dandae cervice erant crudelitati nefariae,

    to submit to, Cic. Phil. 5, 16, 42:

    a cervicibus nostris avertere Antonium,

    id. Ep. ad Brut. 1, 15, 7; id. Phil. 3, 4, 8:

    non facile hanc tantam molem mali a cervicibus vestris depulissem,

    id. Cat. 3, 7, 17:

    legiones in cervicibus nostris conlocare,

    id. Fam. 12, 23, 2:

    in cervicibus alicujus esse, of too great or dangerous proximity: cum in cervicibus sumus (opp. cum procul abessemus),

    Liv. 44, 39, 7: etsi bellum ingens in cervicibus erat, on hand, as an oppressive burden, id. 22, 33, 6:

    sed nec Romani, tametsi Poeni et Hannibal in cervicibus erant,

    Just. 29, 4, 7; cf.:

    rex ratus eam urbem... suis inpositam esse cervicibus,

    Curt. 7, 7, 1.—
    2.
    For boldness:

    qui tantis erunt cervicibus recuperatores, qui audeant, etc.,

    Cic. Verr. 2, 3, 59, § 135.—
    II.
    Transf., of things, the neck:

    amphorae,

    Petr. 34, 6; Mart. 12, 32:

    fistularum,

    Vitr. 10, 13:

    cupressi,

    Stat. Th. 6, 855; cf. Col. 4, 7, 3:

    Peloponnesi, i.e. Isthmus,

    Plin. 4, 3, 4, § 8; cf. id. 6, 29, 34, § 170.

    Lewis & Short latin dictionary > cervix

Look at other dictionaries:

  • Cervix — Schematic frontal view of female anatomy …   Wikipedia

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  • CERVIX — apud Papinium Statium, Theb. l. 2. v. 326. Cervixque recepteo Sanguine magna redit elatus est fortisque animus, qui non aliâ re frequentius Poetis aliisque Auctoribus, velut per paroemiam describitur, quam erectâ, magnâ, sublimi cervice. Claudian …   Hofmann J. Lexicon universale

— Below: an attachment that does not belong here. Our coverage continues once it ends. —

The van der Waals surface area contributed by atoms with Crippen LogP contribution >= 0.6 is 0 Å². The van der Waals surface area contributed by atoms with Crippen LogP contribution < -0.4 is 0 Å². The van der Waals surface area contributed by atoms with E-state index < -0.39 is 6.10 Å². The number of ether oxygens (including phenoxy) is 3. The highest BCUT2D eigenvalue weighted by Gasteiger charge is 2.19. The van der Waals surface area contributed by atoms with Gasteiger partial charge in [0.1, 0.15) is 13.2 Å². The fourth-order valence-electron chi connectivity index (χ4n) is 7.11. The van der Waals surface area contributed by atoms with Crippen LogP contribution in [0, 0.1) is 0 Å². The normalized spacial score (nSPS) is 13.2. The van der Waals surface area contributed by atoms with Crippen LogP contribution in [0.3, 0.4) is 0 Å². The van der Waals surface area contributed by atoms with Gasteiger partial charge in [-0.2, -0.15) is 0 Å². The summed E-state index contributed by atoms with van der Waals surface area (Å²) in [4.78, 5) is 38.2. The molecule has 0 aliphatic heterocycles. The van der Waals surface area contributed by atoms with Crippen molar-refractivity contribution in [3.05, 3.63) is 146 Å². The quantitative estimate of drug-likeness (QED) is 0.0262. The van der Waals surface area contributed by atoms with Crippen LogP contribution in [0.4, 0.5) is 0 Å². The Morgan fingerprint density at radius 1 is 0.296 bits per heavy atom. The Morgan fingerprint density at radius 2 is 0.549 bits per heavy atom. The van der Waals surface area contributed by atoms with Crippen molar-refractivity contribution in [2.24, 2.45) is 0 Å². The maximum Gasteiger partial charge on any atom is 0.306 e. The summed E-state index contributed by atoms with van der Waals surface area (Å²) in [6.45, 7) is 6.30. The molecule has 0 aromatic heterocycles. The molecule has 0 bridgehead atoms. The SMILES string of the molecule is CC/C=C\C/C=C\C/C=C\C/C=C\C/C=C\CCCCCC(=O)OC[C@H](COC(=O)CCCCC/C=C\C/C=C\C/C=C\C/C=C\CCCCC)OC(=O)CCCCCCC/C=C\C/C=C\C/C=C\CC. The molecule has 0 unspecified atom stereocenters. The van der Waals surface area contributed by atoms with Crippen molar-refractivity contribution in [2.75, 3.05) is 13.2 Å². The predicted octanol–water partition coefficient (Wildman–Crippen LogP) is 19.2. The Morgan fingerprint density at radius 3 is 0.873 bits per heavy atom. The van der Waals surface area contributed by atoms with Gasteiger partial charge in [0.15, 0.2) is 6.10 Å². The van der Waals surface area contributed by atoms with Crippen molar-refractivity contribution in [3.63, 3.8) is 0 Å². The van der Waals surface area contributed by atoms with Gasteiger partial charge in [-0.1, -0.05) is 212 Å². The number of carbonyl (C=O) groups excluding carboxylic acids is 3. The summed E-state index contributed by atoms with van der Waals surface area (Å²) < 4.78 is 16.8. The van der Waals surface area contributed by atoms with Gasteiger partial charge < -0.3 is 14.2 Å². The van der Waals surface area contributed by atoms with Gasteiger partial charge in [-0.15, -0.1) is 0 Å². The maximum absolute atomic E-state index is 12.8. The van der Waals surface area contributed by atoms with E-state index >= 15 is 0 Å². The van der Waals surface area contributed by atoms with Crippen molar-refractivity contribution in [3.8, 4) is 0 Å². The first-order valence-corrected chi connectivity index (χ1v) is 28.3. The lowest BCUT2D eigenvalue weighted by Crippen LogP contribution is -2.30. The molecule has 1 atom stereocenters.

• cervix — 1741, from L. cervix, lit. the neck, nape of the neck. Applied to various neck like structures of the body, especially that of the uterus. Cervical is attested from 1680s, from Fr. cervical, from L. cervix …   Etymology dictionary

  • Cervix — Cer vix, n.; pl. E. {Cervixes}, L. {Cervices}. [L.] (Anat.) The neck; also, the necklike portion of any part, as of the womb. See Illust. of {Bird}. [1913 Webster] || …   The Collaborative International Dictionary of English

  • Cervix — (lat.), 1) Hals, Nacken; 2) in abgeleiteten Bedeutungen: C. femŏris, Schenkelbeinhals; U. obstĭpa, Schiefer Hals; C. utĕri Gebärmutterhals; C. vesīcae urinariae, Harnblasenhals u. m …   Pierer's Universal-Lexikon

  • Cervix — (lat.), der Nacken; C. uteri, Hals der Gebärmutter …   Meyers Großes Konversations-Lexikon

  • Cervix — (lat.), Nacken, Hals; C. utĕri, Gebärmutterhals …   Kleines Konversations-Lexikon

  • cervix — el cuello o parte de algún órgano en forma de cuello, en particular el cuello del útero Diccionario ilustrado de Términos Médicos.. Alvaro Galiano. 2010 …   Diccionario médico

  • cervix — ► NOUN (pl. cervices) 1) the narrow neck like passage forming the lower end of the womb. 2) technical the neck. ORIGIN Latin …   English terms dictionary

  • cervix — [sʉr′viks΄] n. pl. cervices [sər vī′sēz΄, sʉr′vəsēz] or cervixes [L, the neck] 1. the neck, esp. the back of the neck 2. a necklike part, esp. of the uterus …   English World dictionary